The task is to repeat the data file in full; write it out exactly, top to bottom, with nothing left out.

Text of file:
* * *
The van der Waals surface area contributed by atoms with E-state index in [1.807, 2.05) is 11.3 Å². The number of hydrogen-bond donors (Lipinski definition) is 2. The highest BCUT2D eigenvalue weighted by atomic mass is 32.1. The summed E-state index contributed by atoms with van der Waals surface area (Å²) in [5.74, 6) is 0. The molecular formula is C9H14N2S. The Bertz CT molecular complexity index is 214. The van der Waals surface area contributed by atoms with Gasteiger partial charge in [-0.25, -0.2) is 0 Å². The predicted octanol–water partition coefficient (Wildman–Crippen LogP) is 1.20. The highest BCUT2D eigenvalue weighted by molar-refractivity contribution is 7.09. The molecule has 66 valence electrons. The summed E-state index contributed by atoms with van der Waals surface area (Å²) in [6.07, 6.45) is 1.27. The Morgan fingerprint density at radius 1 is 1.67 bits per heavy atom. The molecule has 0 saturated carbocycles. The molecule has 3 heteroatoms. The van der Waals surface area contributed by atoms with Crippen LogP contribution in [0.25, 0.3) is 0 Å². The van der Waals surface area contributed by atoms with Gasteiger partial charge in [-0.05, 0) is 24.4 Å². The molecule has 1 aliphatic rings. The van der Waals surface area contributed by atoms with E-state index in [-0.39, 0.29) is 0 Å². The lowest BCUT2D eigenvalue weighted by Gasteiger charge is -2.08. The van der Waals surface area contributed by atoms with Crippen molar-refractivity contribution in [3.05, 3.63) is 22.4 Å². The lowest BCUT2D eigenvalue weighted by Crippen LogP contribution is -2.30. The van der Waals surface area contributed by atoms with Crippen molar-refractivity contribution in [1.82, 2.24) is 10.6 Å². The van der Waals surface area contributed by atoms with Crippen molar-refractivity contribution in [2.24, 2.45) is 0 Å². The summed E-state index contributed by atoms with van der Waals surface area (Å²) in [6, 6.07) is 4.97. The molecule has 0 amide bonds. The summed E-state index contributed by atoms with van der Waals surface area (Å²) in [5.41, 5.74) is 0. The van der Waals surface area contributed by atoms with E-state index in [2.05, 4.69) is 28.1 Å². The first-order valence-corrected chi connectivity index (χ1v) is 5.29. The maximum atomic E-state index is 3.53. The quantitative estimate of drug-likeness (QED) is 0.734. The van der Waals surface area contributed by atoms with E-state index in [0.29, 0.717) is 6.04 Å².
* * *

The van der Waals surface area contributed by atoms with E-state index in [1.807, 2.05) is 11.3 Å². The number of hydrogen-bond donors (Lipinski definition) is 2. The highest BCUT2D eigenvalue weighted by atomic mass is 32.1. The summed E-state index contributed by atoms with van der Waals surface area (Å²) in [5.74, 6) is 0. The molecular formula is C9H14N2S. The Bertz CT molecular complexity index is 214. The van der Waals surface area contributed by atoms with Gasteiger partial charge in [-0.25, -0.2) is 0 Å². The predicted octanol–water partition coefficient (Wildman–Crippen LogP) is 1.20. The highest BCUT2D eigenvalue weighted by molar-refractivity contribution is 7.09. The molecule has 66 valence electrons. The summed E-state index contributed by atoms with van der Waals surface area (Å²) in [6.07, 6.45) is 1.27. The Morgan fingerprint density at radius 1 is 1.67 bits per heavy atom. The molecule has 0 saturated carbocycles. The molecule has 3 heteroatoms. The van der Waals surface area contributed by atoms with Crippen LogP contribution in [0.25, 0.3) is 0 Å². The van der Waals surface area contributed by atoms with Gasteiger partial charge in [-0.05, 0) is 24.4 Å². The molecule has 1 aliphatic rings. The van der Waals surface area contributed by atoms with E-state index in [-0.39, 0.29) is 0 Å². The lowest BCUT2D eigenvalue weighted by Gasteiger charge is -2.08. The van der Waals surface area contributed by atoms with Crippen molar-refractivity contribution in [3.05, 3.63) is 22.4 Å². The lowest BCUT2D eigenvalue weighted by Crippen LogP contribution is -2.30. The van der Waals surface area contributed by atoms with Crippen molar-refractivity contribution in [1.82, 2.24) is 10.6 Å². The van der Waals surface area contributed by atoms with Crippen molar-refractivity contribution in [2.24, 2.45) is 0 Å². The summed E-state index contributed by atoms with van der Waals surface area (Å²) in [6, 6.07) is 4.97. The molecule has 0 amide bonds. The summed E-state index contributed by atoms with van der Waals surface area (Å²) in [5.41, 5.74) is 0. The van der Waals surface area contributed by atoms with E-state index in [2.05, 4.69) is 28.1 Å². The first-order valence-corrected chi connectivity index (χ1v) is 5.29. The maximum atomic E-state index is 3.53. The quantitative estimate of drug-likeness (QED) is 0.734. The van der Waals surface area contributed by atoms with E-state index in [0.29, 0.717) is 6.04 Å².